I've found so much contradicting information online and through the hired professionals that handle my taxes. I am hoping that someone here can provide a more reliable answer.
I have a well-funded defined benefit pension plan through a company that I own. It is sitting as cash in a checking account. It is well-funded primarily because I wanted to defer taxes the S-corp/I would owe.
I'm now investing in syndicated multifamily deals and it's been tough understanding if I should be investing personally - which I believe would help offset my company profits via depreciation and also allow me to contribute less to my defined plan. The flipside is that I'd have to pay capital gains when the investment is sold - which I assume can be deferred via the pension plan.
When I look at debt-financed investments through defined benefit plans, I am getting contradicting information. I've heard that debt-financed real estate investment income from rents and disposition are NOT considered UBTI and, hence not taxable, and I've heard debt-financed real estate income is considered UBTI and that a form 990-T must be filled out to report these. If that's the case, I don't know what the tax rate is for the defined benefit plan. I've also read that investing into an LLP as a partner has different tax implications than other forms of investment.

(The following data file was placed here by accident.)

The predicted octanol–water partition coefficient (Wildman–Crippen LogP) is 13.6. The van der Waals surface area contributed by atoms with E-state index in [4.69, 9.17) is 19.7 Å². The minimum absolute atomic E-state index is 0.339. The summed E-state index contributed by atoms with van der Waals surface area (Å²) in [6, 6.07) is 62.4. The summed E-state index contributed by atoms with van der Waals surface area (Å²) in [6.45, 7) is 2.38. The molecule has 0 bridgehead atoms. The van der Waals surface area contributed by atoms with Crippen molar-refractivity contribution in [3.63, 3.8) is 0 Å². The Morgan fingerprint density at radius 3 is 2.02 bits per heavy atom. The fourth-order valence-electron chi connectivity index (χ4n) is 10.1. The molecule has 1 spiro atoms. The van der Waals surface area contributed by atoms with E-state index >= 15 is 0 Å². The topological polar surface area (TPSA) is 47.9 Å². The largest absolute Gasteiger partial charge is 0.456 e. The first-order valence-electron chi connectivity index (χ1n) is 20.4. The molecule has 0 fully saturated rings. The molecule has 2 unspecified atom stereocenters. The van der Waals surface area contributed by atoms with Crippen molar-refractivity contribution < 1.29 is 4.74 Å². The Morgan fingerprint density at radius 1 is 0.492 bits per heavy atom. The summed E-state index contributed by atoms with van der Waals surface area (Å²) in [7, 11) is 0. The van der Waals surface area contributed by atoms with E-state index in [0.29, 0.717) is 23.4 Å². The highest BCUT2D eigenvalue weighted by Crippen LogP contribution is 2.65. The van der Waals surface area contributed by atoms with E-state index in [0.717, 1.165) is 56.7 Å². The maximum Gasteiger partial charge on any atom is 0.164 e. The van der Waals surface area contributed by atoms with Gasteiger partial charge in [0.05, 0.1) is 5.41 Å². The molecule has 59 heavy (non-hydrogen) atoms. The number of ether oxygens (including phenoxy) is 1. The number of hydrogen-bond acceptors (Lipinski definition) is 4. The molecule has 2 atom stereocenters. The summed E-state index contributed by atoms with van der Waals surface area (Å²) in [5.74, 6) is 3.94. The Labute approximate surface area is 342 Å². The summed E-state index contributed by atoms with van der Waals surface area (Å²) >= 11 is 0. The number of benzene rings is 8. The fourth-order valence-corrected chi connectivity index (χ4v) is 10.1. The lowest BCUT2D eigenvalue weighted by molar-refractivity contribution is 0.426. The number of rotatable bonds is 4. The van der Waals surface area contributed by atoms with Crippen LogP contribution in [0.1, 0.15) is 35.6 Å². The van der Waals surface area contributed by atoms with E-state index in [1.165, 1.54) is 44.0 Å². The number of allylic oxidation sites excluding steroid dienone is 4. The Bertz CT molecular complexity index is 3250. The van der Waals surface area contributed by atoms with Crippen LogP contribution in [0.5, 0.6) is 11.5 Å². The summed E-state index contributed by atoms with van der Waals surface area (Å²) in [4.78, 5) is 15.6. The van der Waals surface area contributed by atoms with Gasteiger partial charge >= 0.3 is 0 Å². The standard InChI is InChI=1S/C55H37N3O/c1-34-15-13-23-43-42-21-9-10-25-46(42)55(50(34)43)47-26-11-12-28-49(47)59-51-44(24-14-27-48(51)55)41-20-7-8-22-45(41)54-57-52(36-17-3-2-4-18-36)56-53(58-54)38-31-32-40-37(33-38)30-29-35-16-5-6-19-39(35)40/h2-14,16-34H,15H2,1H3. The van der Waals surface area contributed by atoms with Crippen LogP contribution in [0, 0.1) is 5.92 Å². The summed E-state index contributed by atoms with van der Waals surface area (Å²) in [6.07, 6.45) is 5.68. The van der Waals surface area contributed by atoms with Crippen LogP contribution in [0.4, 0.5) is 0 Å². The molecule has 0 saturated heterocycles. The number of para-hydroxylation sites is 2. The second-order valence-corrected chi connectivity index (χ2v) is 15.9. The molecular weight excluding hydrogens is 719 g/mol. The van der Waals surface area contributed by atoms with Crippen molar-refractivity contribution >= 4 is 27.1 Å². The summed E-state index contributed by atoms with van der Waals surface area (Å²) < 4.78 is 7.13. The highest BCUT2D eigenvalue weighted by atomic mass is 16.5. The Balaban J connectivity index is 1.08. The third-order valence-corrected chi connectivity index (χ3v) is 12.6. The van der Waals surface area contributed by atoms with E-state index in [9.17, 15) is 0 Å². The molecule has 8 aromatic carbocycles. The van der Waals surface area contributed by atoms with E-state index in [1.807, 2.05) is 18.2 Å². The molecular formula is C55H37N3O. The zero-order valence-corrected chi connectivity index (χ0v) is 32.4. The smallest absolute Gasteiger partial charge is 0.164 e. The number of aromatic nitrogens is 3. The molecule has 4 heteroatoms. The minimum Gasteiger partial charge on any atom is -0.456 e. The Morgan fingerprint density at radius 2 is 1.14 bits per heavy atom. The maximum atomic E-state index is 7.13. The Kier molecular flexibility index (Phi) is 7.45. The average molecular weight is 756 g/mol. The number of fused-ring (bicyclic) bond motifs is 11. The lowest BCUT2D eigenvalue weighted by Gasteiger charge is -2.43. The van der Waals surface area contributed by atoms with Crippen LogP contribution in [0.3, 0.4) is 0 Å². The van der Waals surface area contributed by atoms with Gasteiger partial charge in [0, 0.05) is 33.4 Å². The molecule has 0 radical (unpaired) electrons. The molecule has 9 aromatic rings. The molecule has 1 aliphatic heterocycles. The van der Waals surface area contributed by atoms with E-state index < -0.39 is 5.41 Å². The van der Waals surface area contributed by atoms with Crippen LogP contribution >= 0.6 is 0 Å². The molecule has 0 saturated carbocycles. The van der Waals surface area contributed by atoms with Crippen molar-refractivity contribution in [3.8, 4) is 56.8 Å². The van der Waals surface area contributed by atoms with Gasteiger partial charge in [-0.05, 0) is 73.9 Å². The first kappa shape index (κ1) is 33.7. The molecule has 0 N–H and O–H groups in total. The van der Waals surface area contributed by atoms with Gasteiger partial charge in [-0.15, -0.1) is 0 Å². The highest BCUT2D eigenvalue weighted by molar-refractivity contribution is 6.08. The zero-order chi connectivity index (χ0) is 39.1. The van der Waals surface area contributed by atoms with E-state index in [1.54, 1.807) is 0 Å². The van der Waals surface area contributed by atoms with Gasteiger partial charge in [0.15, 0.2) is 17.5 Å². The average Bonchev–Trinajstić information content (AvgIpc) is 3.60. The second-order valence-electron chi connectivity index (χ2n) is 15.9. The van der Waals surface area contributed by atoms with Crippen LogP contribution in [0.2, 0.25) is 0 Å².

Needless to say, I'm confused and frustrated.
Can someone help me understand this using some arbitrary numbers for illustration purposes?
If the pass-through company generates $500,000 profit - I can either contribute $250,000 (or so) to the plan and figure out the remaining $250,000. It'll be expensed or taxed at 40% federal and 10% state leaving me with $125,000 accessible cash and $250,000 cash tied up in pension plan.
If the $250,000 is invested in debt-financed syndications, how much (if any) of the income will be taxed from rent + capital gains upon selling? Will it differ between LLP vs. other entities the syndicators set up?
Option B.) I don't contribute $250,000 to the pension and instead invest that directly into a syndication. That's not tax-deferred so I'd essentially have $125,000 left to invest with. Will the depreciation offset this against income in future years' income? Is this more or less favorable than option A?
I do have some personal disposable cash to invest with as well. I'm not sure if I should use that cash or use only the pension's cash.
Trading capital gains at 20% is better than paying 40 or 50%. I personally would try to do everything you can in a tax free account such as a Roth IRAor 401k. You are paying 40% even if Ubti is required the remaining money goes into the account Tax free. You move that money from forever taxed to never taxed.
W2 is the worst money
Passive income is 15% better than W2 money
Tax deferred is better yet
Tax free is best-HSAs, Roth’s, and ESAs are my favorites.
UBTI is taxed at trust rates as well as long term capital gains when appropriate.